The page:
October 31, 2011
Southeast Asia to become one of the world's biggest corn importers
Southeast Asia is set to become one of the world's largest importers in the corn market, and may surpass South Korea and Mexico within a few years.
Feed production had grown in "every single South East Asian market", a region which includes Indonesia, Malaysia, Thailand and Vietnam, to meet growth in livestock farming, the US Grains Council said.
However, with their own grain output capacity limited by a dearth of land, as in China, the South East Asian countries are being forced to turn increasingly to imports for raw materials for feed.
"The region is expected to import a record 7.5 to eight million tonnes of corn in 2011," a figure up 60% in three years, USGC regional director Adel Yusopov said.
Indeed, corn imports by Indonesia alone looked set to hit 2.5 to three million tonnes this year, ahead of USDA forecasts.
And this trend is expected to continue, as wealthier consumers increase their meat consumption, as China's are doing.
"We're seeing burgeoning feed demand," Yusopov said.
"I believe South East Asia's growing appetite for meat and shortfalls in local production will create a corn market bigger than that of South Korea or perhaps even Mexico within a few years."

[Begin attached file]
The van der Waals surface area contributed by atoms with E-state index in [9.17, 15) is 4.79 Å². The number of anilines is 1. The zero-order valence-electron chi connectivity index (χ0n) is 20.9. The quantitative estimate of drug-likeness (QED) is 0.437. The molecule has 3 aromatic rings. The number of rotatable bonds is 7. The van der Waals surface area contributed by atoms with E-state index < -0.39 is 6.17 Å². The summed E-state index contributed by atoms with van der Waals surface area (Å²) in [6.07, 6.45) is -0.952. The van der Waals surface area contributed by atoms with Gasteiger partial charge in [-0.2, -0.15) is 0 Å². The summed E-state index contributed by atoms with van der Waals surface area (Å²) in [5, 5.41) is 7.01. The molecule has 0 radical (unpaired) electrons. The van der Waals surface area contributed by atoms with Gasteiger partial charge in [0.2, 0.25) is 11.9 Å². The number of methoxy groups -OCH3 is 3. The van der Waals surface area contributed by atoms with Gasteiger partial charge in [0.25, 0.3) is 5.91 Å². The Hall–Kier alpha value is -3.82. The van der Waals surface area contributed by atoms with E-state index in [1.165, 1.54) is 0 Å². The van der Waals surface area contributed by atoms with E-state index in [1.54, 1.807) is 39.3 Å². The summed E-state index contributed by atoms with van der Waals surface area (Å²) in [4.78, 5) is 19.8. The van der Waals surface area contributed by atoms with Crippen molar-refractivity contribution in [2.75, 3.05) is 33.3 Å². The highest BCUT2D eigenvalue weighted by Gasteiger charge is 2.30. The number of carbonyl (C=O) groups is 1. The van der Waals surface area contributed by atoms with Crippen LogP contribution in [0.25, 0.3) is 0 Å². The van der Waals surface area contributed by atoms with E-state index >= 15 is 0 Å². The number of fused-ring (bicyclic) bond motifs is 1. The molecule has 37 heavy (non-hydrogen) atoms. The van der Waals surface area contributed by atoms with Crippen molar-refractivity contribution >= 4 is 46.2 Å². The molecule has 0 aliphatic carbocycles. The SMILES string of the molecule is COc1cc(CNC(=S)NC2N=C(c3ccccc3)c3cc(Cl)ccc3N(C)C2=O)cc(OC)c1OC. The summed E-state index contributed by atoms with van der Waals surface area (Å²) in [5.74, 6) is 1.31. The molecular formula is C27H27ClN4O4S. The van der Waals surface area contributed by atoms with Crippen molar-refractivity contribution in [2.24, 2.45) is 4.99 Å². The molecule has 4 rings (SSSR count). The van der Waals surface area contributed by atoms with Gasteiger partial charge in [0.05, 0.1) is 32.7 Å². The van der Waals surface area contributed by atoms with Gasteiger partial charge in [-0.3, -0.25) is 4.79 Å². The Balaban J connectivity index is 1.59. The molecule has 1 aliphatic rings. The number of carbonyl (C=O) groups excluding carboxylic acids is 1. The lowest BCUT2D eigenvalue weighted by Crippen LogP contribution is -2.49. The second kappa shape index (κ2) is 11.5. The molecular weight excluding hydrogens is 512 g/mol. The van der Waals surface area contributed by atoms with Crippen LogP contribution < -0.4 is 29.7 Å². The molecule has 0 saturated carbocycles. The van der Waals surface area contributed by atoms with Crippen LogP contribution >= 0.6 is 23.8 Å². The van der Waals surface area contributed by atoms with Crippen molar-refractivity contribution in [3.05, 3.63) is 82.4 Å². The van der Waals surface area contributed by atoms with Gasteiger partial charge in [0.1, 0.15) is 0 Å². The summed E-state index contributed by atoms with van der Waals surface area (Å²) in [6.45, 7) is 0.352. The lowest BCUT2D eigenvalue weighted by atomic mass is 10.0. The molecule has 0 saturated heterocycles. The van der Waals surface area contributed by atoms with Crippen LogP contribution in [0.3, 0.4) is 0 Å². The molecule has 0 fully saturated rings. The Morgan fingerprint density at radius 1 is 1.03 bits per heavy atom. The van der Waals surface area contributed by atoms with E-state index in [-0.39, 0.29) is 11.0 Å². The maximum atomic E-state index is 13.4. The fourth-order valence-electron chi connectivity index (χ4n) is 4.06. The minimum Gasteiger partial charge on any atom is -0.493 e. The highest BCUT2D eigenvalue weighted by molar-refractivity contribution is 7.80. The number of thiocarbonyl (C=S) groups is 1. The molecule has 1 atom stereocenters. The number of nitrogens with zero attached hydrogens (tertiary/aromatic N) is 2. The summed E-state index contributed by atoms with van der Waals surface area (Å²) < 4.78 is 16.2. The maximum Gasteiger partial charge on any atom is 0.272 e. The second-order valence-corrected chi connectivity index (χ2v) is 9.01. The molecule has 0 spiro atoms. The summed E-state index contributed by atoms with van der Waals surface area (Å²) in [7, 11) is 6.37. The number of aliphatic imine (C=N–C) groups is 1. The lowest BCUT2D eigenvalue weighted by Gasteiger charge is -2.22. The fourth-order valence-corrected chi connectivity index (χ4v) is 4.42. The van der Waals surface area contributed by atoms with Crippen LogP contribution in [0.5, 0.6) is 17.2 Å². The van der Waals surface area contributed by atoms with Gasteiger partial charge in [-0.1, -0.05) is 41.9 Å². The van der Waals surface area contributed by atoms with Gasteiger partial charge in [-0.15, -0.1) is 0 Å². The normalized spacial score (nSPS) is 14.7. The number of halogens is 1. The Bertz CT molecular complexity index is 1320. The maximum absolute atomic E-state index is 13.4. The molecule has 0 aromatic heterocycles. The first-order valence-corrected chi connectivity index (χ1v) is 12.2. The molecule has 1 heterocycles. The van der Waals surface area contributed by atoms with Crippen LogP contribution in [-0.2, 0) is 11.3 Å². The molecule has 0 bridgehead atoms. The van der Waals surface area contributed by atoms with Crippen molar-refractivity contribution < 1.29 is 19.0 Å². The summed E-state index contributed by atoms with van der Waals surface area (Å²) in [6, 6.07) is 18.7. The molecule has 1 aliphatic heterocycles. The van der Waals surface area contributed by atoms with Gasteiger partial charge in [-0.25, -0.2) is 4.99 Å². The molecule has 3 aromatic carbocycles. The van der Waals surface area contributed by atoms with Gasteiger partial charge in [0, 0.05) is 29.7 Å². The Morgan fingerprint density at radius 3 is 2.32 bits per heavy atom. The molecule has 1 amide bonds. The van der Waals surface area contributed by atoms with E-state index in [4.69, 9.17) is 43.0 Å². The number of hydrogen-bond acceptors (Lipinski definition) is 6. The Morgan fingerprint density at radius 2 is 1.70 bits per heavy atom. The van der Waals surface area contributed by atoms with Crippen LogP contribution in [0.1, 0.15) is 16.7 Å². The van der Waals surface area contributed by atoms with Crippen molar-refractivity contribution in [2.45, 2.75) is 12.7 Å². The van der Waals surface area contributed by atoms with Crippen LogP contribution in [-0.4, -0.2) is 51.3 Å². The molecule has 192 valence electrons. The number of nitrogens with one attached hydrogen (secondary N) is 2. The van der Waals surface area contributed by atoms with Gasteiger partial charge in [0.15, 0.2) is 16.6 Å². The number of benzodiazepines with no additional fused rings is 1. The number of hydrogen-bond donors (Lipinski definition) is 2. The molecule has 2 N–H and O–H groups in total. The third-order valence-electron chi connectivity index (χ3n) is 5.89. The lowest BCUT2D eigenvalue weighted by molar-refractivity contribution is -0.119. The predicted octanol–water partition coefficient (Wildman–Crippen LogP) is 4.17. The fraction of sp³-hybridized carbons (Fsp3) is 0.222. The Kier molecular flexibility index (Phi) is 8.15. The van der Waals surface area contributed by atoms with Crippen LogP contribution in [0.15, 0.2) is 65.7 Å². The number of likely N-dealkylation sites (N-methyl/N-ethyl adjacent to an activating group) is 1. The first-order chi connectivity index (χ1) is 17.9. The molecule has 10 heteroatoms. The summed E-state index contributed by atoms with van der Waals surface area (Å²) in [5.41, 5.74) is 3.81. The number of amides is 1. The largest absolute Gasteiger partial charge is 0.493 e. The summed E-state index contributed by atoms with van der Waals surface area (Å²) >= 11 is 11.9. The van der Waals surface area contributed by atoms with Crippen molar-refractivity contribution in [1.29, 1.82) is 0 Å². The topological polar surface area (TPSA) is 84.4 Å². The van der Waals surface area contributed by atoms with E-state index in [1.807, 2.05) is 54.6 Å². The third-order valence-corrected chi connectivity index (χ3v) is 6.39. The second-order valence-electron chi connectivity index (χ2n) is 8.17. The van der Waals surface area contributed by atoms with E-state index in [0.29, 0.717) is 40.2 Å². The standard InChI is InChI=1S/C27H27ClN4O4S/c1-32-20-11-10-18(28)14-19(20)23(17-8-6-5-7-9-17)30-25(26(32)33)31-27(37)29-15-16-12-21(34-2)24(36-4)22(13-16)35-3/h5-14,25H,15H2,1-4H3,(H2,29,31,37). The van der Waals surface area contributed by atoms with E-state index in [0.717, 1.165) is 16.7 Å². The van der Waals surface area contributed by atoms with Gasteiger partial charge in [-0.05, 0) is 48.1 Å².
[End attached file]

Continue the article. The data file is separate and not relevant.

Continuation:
Mexico is the world's second-ranked corn importer, with purchases estimated by the USDA at 9.2 million tonnes in 2011-12, with South Korea the third biggest.
The US Grains Council charged with promoting exports of US crops believes this is one area where American exports can shine too, by taking market share from Argentina, to where South East Asia has traditionally gone for purchases.
In the year to August, US corn exports to South East Asia reached 397,000 tonnes, 10 times the level of the same period last year, USDA data show.
"South East Asia's regional feed millers have been sitting on the edge of their chairs watching the Chicago corn market," Yusopov said.
"Millers are taking advantage of every temporary dip in the price of corn
The comments come the day after official data revealed an 81% slump in weekly US corn sales to their lowest of 2011-12, a figure which on Friday continued to attract negative comment, being branded "weak" by Barclays Capital and "very poor" by broker US Commodities.